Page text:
The federal law governing risk retention groups should be clarified to reduce the number of disagreements between RRG managers and state regulators and to clarify the coverage RRGs may offer, a Congressional report advises.
The Government Accountability Office said varying interpretations of the federal Liability Risk Retention Act of 1986 (LRRA) have led to uncertainty and disagreements among RRGs and state insurance regulators.
The GAO said clarifications might address whether non-domiciliary states can impose requirements or fees on RRGs beyond those rules and premium taxes currently specified in the federal law. It said Congress may also wish to provide a more specific definition of the types of insurance coverage RRGs are permitted to offer under LRRA.
First enacted in 1981 and then updated in 1986, the LRRA enables groups of businesses or professionals to organize RRGs across state lines. Under the law, once licensed by their state of domicile, RRGs are to be free to operate in other states under federal law with only limited state oversight.
But the GAO found evidence of varying state regulatory practices and requirements in non-domiciliary states and disputes between state regulators and RRGs in areas such as registration requirements, fees, and types of coverage RRGs may write. For example, while some states have interpreted LRRA to permit RRGs to write contractual liability coverage, others have not, and therefore may not allow RRGs to write this coverage in their state. RRGs have challenged requirements established by non-domiciliary states that RRGs assert are not permitted by LRRA.
Some state regulators told GAO that their actions toward non-domiciled RRGs reflect their attempts to use their limited regulatory authority to protect insureds in their states as well as to address concerns about RRG solvency.
According to the National Risk Retention Association, a number of states have impeded RRGs licensed in one state when they try to operate nationally. The RRG group, along with the Self-Insurance Institute of America and the Risk & Insurance Management Society, is backing legislation (HR 2126) that seeks to remove barriers for RRGs.
Known as The Risk Retention Modernization Act, HR 2126 is sponsored by Rep. John Campbell, R-Calif., and joined by Rep. Peter Welch, D-Vt. The legislation proposes to standardize corporate governance standards, create a federal arbitration program to settle disputes with states, and expand the coverages RRGs may write to include commercial property insurance.
In 2010, more than 80 percent of RRGs were domiciled in Vermont, South Carolina, the District of Columbia, Nevada, Hawaii and Arizona, but RRGs wrote about 95 percent of their premiums outside their state of domicile.
As part of its report, the GAO surveyed state regulators. Thirty-two of 49 states responding said the federal law should not be expanded to let RRGs write commercial property insurance, while five said RRGs should be allowed to write the coverage. Twelve states offered no opinion.
States that answered “yes” said that expanding the law would allow businesses to self-insure their property exposures in the same way as their liability exposures, and would be sensible given the difficulty some businesses have obtaining property insurance. However, other states also said that non-domiciliary states should be given more regulatory authority over these entities.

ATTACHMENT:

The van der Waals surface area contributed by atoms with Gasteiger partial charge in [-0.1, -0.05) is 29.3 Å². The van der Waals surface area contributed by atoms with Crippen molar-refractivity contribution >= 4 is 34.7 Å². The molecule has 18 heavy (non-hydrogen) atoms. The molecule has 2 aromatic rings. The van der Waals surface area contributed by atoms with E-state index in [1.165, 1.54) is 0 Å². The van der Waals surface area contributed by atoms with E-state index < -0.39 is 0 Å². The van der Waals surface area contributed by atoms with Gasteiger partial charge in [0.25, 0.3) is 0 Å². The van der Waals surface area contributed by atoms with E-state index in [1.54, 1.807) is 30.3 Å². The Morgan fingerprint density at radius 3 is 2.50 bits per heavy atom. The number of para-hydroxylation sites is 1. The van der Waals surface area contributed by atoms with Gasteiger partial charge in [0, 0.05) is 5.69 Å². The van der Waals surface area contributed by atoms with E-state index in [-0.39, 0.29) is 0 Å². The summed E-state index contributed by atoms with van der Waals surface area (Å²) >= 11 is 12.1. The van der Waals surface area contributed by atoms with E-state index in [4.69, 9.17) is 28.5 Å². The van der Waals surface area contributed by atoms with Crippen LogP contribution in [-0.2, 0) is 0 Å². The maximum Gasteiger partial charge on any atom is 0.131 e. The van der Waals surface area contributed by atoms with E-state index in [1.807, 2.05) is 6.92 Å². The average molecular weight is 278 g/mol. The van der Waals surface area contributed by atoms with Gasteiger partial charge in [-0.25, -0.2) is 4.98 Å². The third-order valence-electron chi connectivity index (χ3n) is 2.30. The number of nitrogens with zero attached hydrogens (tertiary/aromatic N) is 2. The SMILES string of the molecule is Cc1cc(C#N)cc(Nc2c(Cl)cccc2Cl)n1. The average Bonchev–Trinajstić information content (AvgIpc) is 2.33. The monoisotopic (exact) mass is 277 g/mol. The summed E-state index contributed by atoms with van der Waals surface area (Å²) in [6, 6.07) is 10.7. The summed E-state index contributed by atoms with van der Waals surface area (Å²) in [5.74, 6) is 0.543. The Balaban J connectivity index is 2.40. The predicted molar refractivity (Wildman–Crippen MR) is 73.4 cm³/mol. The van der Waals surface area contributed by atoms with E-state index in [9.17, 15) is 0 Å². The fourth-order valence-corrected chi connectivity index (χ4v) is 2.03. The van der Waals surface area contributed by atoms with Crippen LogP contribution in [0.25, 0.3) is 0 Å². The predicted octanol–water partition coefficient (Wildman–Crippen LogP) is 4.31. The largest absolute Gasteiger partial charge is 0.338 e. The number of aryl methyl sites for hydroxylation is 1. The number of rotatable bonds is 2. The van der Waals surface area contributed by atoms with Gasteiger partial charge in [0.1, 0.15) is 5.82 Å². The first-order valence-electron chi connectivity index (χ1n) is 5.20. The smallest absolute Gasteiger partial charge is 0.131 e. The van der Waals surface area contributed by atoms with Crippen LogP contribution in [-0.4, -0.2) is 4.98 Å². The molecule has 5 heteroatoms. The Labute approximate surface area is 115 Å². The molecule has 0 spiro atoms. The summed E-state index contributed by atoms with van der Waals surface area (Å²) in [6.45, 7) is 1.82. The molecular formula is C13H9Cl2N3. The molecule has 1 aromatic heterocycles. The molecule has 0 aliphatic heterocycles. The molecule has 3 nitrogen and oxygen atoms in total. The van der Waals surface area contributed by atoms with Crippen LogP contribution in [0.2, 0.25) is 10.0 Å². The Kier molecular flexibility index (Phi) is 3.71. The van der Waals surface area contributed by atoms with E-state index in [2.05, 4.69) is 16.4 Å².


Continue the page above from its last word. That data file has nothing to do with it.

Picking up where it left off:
States that answered “no” to letting RRGs write commercial property coverage said that this insurance is sufficiently available and RRGs may not be sufficiently capitalized to provide property insurance.
States answering “no opinion” said there is no evidence of an availability/affordability problem and that the property insurance market would be more appropriate for minimally capitalized companies.
States said that RRGs have expanded the availability of commercial liability insurance — particularly in niche markets— but differed in their opinions of whether RRGs have improved its affordability.
GAO also asked states whether they believe the LRRA needs to be clarified. Sixteen states said yes, six said no, but 27 of 40 responding had no opinion.
The GAO report also provides a profile of the size and financial situation of RRG industry that shows it is generally profitable.
In 2003, RRGs wrote about $1.8 billion, or 1.17 percent of commercial liability insurance. In 2010, RRGs continued to comprise a small percentage of the total market, writing about $2.5 billion —or about 3 percent of commercial liability coverage.
Other financial indicators — such as ratios of RRG premiums earned compared to claims paid —also suggest profitability.
In addition, the number of RRGs has increased since 2004, with the most growth occurring in health care-related lines.
In 2005, the GAO recommended more uniform state regulatory standards, including corporate governance standards to better protect RRG insureds. The National Association of Insurance Commissioners (NAIC) has since revised its accreditation standards to more closely align with those for traditional insurers that are subject to oversight in each state in which they operate. For example, all financial examinations of RRGs that have commenced during or after 2011 should use the risk-focused examination process. NAIC also has begun developing corporate governance standards that it plans to implement in the next few years.